The flights are a reminder of the simplicity of aviation's pioneering days, when so much suddenly seemed possible with fabric stretched over a wire-braced wooden frame and linked with an engine and propeller. Simplicity was the idea behind the famed Bleriot XI, a basic design that in all honesty probably shouldn't have been able to accomplish what it did when it made its historic crossing of the English Channel on July 25, 1909. Lateral control of the Bleriot XI is accomplished by warping the trailing edges of the wing. Power came from a 25 hp, three-cylinder motorcycle engine barely capable of lifting the Bleriot out of ground effect, much less sustaining the machine on a flight of 31 miles across choppy, open water from Calais to Dover. After the cross-channel flight, for which French pilot and airplane designer Louis Bleriot won a £1,000 prize from the London Daily Mail, the Bleriot XI became world famous, and rich thrill-seekers from across ­Europe and the United States lined up to buy one.

The Bleriot XI in the Rhinebeck collection might never have flown again after a crash in Saugus, Massachusetts, in 1910. College professor H. H. Coburn would bicycle past the badly damaged airplane as a boy. The Bleriot intrigued him. As an adult, Coburn bought the Bleriot and put it in storage. Finally, in 1952, after the Bleriot had been sold to Bill Champlin of Laconia, New Hampshire, it was passed on to Cole Palen, the founder of the Old Rhinebeck Aerodrome, who performed for decades in the weekly World War I fighter reenactments as the fictional “Black Baron.”

When Palin received the Bleriot XI, it was in shambles. He had to build a whole new wing, stabilizer and elevators. Most of the fuselage is original, and the engine is a correct Anzani Y type, modified from a racing-motorcycle design. The highest Rhinebeck’s restored Bleriot has ever flown is 60 feet. Pilots who have flown it say it barely gathers enough speed to take off — after all, who knows how much horsepower the 100-plus-year-old engine still produces? — and seems to levitate off the ground more than fly. The margin between stall and max cruise speed is only a few knots.

To think that a Bleriot XI, built just six years after the Wright brothers first flew at Kitty Hawk, was able to cross the English Channel is remarkable. By the same token, to have the good fortune of being able to drive to Rhinebeck, New York, and — maybe, if the wind is just right — see an original 1909 Bleriot fly, well, that's the stuff of fantasy. Thanks to the hard work and vision of the late Cole Palen, it's a fantasy come to life. — Stephen Pope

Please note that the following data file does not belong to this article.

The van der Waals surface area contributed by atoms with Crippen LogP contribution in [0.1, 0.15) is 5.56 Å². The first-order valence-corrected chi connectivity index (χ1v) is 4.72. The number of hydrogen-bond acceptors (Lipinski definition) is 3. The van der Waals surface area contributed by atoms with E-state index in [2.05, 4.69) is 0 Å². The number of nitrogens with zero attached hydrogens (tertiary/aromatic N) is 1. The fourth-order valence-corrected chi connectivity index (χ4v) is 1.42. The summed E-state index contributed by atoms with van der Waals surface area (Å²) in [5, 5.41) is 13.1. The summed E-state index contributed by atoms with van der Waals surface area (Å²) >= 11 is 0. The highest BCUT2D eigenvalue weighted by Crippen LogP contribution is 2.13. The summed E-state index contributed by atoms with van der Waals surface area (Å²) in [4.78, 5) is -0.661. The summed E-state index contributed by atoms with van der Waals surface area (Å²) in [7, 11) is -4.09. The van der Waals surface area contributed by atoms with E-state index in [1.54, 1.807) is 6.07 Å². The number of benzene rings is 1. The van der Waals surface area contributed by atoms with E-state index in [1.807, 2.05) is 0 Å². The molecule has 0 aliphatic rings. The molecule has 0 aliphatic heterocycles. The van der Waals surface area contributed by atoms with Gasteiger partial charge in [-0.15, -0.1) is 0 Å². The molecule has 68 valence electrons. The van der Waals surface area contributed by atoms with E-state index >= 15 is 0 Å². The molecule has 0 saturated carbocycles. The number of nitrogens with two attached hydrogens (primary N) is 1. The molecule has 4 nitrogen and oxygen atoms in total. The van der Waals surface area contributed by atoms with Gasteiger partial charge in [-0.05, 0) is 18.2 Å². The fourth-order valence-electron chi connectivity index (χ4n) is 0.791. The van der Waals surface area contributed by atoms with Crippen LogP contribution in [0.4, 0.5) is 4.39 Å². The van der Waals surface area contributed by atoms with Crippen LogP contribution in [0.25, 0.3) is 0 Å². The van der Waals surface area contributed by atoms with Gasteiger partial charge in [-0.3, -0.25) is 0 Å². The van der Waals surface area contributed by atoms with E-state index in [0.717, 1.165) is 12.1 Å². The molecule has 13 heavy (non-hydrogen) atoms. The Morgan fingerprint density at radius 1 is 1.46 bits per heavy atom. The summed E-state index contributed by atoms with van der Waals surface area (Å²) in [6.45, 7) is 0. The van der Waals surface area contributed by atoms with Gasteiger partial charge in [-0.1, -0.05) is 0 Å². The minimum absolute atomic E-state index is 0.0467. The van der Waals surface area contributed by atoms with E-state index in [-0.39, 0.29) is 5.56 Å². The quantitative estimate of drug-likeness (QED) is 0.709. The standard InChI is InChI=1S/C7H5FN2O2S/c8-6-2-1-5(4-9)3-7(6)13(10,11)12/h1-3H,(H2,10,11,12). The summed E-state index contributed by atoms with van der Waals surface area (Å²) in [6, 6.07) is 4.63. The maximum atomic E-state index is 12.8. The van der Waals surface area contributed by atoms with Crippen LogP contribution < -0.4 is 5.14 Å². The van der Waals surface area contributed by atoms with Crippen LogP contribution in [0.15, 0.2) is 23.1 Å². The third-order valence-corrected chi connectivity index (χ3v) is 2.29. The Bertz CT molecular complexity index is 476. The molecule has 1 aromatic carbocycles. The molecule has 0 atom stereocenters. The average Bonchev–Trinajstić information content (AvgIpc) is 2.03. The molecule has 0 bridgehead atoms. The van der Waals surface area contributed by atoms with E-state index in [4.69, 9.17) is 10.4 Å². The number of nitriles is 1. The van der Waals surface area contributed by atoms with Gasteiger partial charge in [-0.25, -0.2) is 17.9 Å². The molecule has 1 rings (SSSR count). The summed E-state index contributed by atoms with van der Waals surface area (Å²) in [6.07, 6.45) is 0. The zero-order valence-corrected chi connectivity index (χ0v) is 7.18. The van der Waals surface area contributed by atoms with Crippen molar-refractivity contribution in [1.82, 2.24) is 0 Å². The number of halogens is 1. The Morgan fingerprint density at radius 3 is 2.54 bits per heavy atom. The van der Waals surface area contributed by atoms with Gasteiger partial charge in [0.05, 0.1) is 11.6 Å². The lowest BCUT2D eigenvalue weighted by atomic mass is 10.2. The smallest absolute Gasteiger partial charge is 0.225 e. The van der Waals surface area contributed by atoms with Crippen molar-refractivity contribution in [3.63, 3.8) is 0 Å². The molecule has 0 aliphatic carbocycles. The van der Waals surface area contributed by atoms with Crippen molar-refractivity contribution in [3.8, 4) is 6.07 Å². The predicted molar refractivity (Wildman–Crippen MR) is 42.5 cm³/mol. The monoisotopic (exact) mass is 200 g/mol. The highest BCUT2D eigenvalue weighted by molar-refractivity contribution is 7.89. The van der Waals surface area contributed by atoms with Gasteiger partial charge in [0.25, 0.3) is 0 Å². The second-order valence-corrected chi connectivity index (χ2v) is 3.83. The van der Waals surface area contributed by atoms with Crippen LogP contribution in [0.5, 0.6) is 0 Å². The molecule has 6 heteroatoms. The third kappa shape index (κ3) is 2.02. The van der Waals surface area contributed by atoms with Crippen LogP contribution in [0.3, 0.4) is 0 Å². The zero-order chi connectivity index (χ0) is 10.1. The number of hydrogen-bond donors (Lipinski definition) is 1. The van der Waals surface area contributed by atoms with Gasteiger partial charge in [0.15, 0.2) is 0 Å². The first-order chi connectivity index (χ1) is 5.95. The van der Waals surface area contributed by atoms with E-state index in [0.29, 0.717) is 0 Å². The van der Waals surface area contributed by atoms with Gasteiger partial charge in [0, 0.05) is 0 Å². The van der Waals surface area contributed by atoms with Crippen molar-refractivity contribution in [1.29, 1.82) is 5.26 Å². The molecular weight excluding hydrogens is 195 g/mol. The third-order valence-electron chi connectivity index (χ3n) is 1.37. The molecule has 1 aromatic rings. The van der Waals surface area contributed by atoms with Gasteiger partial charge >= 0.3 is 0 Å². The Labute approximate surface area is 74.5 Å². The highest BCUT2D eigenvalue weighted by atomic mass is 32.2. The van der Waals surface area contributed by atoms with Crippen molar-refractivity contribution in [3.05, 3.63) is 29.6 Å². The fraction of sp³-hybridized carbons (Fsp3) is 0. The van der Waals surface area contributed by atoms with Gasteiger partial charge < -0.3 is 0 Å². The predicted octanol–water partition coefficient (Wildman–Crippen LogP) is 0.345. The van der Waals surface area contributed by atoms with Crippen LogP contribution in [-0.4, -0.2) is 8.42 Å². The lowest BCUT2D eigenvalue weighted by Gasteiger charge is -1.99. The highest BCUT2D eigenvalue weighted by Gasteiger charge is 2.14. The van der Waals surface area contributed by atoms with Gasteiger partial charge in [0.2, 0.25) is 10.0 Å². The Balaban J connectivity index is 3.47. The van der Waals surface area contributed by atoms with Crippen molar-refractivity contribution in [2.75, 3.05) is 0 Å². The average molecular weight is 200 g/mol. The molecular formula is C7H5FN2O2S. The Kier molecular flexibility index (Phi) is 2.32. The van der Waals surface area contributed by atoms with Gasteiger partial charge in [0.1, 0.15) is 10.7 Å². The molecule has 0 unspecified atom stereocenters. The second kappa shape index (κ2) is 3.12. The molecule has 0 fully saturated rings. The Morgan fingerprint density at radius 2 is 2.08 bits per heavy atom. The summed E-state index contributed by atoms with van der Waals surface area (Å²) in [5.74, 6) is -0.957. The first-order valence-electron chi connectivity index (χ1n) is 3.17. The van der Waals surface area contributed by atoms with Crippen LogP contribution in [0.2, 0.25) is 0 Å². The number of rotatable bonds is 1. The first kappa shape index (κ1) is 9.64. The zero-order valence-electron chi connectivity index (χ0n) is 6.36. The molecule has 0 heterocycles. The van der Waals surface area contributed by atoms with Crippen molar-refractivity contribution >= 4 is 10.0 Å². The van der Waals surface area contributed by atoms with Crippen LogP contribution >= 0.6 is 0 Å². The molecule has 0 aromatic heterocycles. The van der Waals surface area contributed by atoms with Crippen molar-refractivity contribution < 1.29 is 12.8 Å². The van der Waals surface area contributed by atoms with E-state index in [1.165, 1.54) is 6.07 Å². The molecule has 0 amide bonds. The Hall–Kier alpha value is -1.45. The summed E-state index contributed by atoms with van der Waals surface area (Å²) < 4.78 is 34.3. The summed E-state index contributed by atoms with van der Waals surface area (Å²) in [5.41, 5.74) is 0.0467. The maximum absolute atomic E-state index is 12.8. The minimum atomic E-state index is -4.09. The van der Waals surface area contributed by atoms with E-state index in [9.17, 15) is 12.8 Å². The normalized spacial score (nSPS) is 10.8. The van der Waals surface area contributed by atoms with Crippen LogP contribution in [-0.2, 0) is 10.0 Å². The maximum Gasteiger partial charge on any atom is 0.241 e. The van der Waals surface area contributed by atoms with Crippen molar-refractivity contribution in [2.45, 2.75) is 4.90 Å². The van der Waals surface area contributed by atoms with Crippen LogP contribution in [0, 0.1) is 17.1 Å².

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Boeing B-29

Of the nearly 4,000 B-29 Superfortresses that were produced during World War II, only one is flying today. Known as Fifi, the airplane was rescued in the 1970s from a U.S. Navy weapons station at China Lake, California, where it sat in the heat of the desert for years and was used for target practice. After years of restoration work, Fifi returned to the air, to the delight of aviation enthusiasts across the country. In 2006, engine trouble again grounded the bird, which was then given four custom-built Wright engines to spin the original four-blade propellers. In 2010, Fifi returned to the skies, where she continues to steal the show wherever she travels. — B.W. (Photo by Scott Slocum)

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Mitsubishi Zero

There are five Mitsubishi Zeroes in flying condition left in the world, but the one owned by the Planes of Fame Air Museum in Chino, California, is the only one with an original Japanese engine. As you might imagine, an extensive restoration was carried out to get this Zero in the air, so the number of truly original parts is very low. Still, restorers used enough of the original airplane to be able to rightfully call this one a fully authentic, flyable World War II Zero. The airplane was built in 1943 in Nakajima, Japan, and captured by U.S. forces on June 18, 1944, at the Aslito Airfield. The museum purchased the Zero as military surplus in 1951. — S.P. (Photo by Phil Wallick)

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Howard 500